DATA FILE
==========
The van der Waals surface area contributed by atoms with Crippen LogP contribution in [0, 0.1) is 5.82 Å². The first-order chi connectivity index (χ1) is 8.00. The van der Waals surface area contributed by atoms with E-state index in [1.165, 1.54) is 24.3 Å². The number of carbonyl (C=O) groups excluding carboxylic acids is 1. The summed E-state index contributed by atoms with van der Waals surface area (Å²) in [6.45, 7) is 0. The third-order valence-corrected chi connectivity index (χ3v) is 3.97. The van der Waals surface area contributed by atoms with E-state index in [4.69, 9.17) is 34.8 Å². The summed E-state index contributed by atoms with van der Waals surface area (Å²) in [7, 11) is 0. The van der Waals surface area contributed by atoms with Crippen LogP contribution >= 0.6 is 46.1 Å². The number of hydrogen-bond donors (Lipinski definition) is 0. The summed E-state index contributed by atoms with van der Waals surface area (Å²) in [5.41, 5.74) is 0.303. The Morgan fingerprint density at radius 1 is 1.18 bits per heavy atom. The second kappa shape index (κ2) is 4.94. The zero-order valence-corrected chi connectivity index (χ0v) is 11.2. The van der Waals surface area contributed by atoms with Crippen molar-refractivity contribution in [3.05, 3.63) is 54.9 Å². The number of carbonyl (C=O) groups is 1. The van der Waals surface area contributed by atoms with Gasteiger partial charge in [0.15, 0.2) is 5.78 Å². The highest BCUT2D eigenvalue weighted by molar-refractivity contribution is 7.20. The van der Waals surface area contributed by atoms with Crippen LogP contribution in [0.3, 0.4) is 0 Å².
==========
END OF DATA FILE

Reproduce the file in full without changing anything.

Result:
The van der Waals surface area contributed by atoms with Crippen LogP contribution in [0, 0.1) is 5.82 Å². The first-order chi connectivity index (χ1) is 8.00. The van der Waals surface area contributed by atoms with E-state index in [1.165, 1.54) is 24.3 Å². The number of carbonyl (C=O) groups excluding carboxylic acids is 1. The summed E-state index contributed by atoms with van der Waals surface area (Å²) in [6.45, 7) is 0. The third-order valence-corrected chi connectivity index (χ3v) is 3.97. The van der Waals surface area contributed by atoms with E-state index in [4.69, 9.17) is 34.8 Å². The summed E-state index contributed by atoms with van der Waals surface area (Å²) in [7, 11) is 0. The van der Waals surface area contributed by atoms with Crippen LogP contribution >= 0.6 is 46.1 Å². The number of hydrogen-bond donors (Lipinski definition) is 0. The summed E-state index contributed by atoms with van der Waals surface area (Å²) in [5.41, 5.74) is 0.303. The Morgan fingerprint density at radius 1 is 1.18 bits per heavy atom. The second kappa shape index (κ2) is 4.94. The zero-order valence-corrected chi connectivity index (χ0v) is 11.2. The van der Waals surface area contributed by atoms with Crippen molar-refractivity contribution in [3.05, 3.63) is 54.9 Å². The number of carbonyl (C=O) groups is 1. The van der Waals surface area contributed by atoms with Gasteiger partial charge in [0.15, 0.2) is 5.78 Å². The highest BCUT2D eigenvalue weighted by molar-refractivity contribution is 7.20. The van der Waals surface area contributed by atoms with Crippen LogP contribution in [0.3, 0.4) is 0 Å².